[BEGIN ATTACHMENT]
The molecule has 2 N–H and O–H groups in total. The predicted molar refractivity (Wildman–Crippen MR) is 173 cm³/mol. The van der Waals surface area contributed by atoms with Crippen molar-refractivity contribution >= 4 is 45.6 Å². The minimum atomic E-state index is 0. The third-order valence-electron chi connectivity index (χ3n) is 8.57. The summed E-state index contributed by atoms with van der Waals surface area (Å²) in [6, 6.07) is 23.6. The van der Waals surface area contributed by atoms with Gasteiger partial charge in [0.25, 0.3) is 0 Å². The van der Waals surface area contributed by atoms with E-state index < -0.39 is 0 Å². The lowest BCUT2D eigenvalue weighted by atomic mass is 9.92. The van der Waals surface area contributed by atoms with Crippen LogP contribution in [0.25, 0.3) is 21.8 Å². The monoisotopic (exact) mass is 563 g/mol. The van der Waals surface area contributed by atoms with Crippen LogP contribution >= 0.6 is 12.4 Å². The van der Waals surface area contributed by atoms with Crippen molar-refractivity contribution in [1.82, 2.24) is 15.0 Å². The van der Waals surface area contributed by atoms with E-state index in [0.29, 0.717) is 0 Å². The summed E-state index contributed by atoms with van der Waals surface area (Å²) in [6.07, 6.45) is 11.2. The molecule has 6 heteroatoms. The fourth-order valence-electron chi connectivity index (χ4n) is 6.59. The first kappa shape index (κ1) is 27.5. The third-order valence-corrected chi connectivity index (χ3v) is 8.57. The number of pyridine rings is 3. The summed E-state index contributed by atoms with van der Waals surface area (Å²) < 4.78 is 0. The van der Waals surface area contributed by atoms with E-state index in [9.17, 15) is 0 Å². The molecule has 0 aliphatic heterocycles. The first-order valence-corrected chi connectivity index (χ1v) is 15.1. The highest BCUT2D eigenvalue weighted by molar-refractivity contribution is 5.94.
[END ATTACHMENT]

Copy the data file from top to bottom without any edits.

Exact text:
The molecule has 2 N–H and O–H groups in total. The predicted molar refractivity (Wildman–Crippen MR) is 173 cm³/mol. The van der Waals surface area contributed by atoms with Crippen molar-refractivity contribution >= 4 is 45.6 Å². The minimum atomic E-state index is 0. The third-order valence-electron chi connectivity index (χ3n) is 8.57. The summed E-state index contributed by atoms with van der Waals surface area (Å²) in [6, 6.07) is 23.6. The van der Waals surface area contributed by atoms with Gasteiger partial charge in [0.25, 0.3) is 0 Å². The van der Waals surface area contributed by atoms with E-state index < -0.39 is 0 Å². The lowest BCUT2D eigenvalue weighted by atomic mass is 9.92. The van der Waals surface area contributed by atoms with Crippen LogP contribution in [0.25, 0.3) is 21.8 Å². The monoisotopic (exact) mass is 563 g/mol. The van der Waals surface area contributed by atoms with Crippen LogP contribution >= 0.6 is 12.4 Å². The van der Waals surface area contributed by atoms with Crippen molar-refractivity contribution in [1.82, 2.24) is 15.0 Å². The van der Waals surface area contributed by atoms with E-state index in [0.29, 0.717) is 0 Å². The summed E-state index contributed by atoms with van der Waals surface area (Å²) in [6.07, 6.45) is 11.2. The molecule has 6 heteroatoms. The fourth-order valence-electron chi connectivity index (χ4n) is 6.59. The first kappa shape index (κ1) is 27.5. The third-order valence-corrected chi connectivity index (χ3v) is 8.57. The number of pyridine rings is 3. The summed E-state index contributed by atoms with van der Waals surface area (Å²) < 4.78 is 0. The van der Waals surface area contributed by atoms with E-state index in [9.17, 15) is 0 Å². The molecule has 0 aliphatic heterocycles. The first-order valence-corrected chi connectivity index (χ1v) is 15.1. The highest BCUT2D eigenvalue weighted by molar-refractivity contribution is 5.94.